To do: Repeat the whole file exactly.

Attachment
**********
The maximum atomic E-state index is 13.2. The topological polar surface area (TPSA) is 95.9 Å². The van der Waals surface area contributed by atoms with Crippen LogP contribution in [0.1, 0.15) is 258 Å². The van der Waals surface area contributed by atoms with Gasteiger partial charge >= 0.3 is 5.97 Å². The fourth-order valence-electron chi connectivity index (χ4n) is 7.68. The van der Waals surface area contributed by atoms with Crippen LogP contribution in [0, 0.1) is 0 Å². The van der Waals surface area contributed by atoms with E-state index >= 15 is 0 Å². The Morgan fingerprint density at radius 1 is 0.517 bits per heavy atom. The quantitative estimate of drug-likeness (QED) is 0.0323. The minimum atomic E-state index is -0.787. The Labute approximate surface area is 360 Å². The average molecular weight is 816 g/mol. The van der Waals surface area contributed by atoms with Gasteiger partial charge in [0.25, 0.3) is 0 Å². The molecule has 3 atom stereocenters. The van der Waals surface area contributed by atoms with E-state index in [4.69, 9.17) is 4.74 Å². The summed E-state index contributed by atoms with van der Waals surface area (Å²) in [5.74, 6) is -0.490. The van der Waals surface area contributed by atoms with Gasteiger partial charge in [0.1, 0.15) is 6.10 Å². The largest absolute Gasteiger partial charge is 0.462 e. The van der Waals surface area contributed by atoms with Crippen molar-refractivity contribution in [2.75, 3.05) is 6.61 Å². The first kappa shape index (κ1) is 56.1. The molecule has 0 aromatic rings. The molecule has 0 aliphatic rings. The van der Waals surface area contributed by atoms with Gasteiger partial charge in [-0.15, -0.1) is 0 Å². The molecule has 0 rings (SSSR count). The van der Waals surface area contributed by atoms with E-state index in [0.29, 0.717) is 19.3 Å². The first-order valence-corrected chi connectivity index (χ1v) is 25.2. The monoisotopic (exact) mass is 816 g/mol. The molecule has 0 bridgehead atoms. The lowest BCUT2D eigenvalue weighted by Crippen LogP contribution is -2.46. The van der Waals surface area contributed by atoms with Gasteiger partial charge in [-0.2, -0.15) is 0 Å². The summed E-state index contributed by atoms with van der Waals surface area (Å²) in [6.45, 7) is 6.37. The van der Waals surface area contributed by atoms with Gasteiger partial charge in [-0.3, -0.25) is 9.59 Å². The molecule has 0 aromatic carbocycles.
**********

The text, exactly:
The maximum atomic E-state index is 13.2. The topological polar surface area (TPSA) is 95.9 Å². The van der Waals surface area contributed by atoms with Crippen LogP contribution in [0.1, 0.15) is 258 Å². The van der Waals surface area contributed by atoms with Gasteiger partial charge >= 0.3 is 5.97 Å². The fourth-order valence-electron chi connectivity index (χ4n) is 7.68. The van der Waals surface area contributed by atoms with Crippen LogP contribution in [0, 0.1) is 0 Å². The van der Waals surface area contributed by atoms with E-state index >= 15 is 0 Å². The Morgan fingerprint density at radius 1 is 0.517 bits per heavy atom. The quantitative estimate of drug-likeness (QED) is 0.0323. The minimum atomic E-state index is -0.787. The Labute approximate surface area is 360 Å². The average molecular weight is 816 g/mol. The van der Waals surface area contributed by atoms with Gasteiger partial charge in [0.25, 0.3) is 0 Å². The molecule has 3 atom stereocenters. The van der Waals surface area contributed by atoms with E-state index in [4.69, 9.17) is 4.74 Å². The summed E-state index contributed by atoms with van der Waals surface area (Å²) in [5.74, 6) is -0.490. The van der Waals surface area contributed by atoms with Gasteiger partial charge in [0.1, 0.15) is 6.10 Å². The largest absolute Gasteiger partial charge is 0.462 e. The van der Waals surface area contributed by atoms with Crippen molar-refractivity contribution in [2.75, 3.05) is 6.61 Å². The first kappa shape index (κ1) is 56.1. The molecule has 0 aromatic rings. The molecule has 0 aliphatic rings. The van der Waals surface area contributed by atoms with Gasteiger partial charge in [-0.15, -0.1) is 0 Å². The molecule has 0 rings (SSSR count). The van der Waals surface area contributed by atoms with E-state index in [0.29, 0.717) is 19.3 Å². The first-order valence-corrected chi connectivity index (χ1v) is 25.2. The monoisotopic (exact) mass is 816 g/mol. The molecule has 0 bridgehead atoms. The lowest BCUT2D eigenvalue weighted by Crippen LogP contribution is -2.46. The van der Waals surface area contributed by atoms with Gasteiger partial charge in [-0.2, -0.15) is 0 Å². The summed E-state index contributed by atoms with van der Waals surface area (Å²) in [6.45, 7) is 6.37. The van der Waals surface area contributed by atoms with Gasteiger partial charge in [-0.3, -0.25) is 9.59 Å². The molecule has 0 aromatic carbocycles.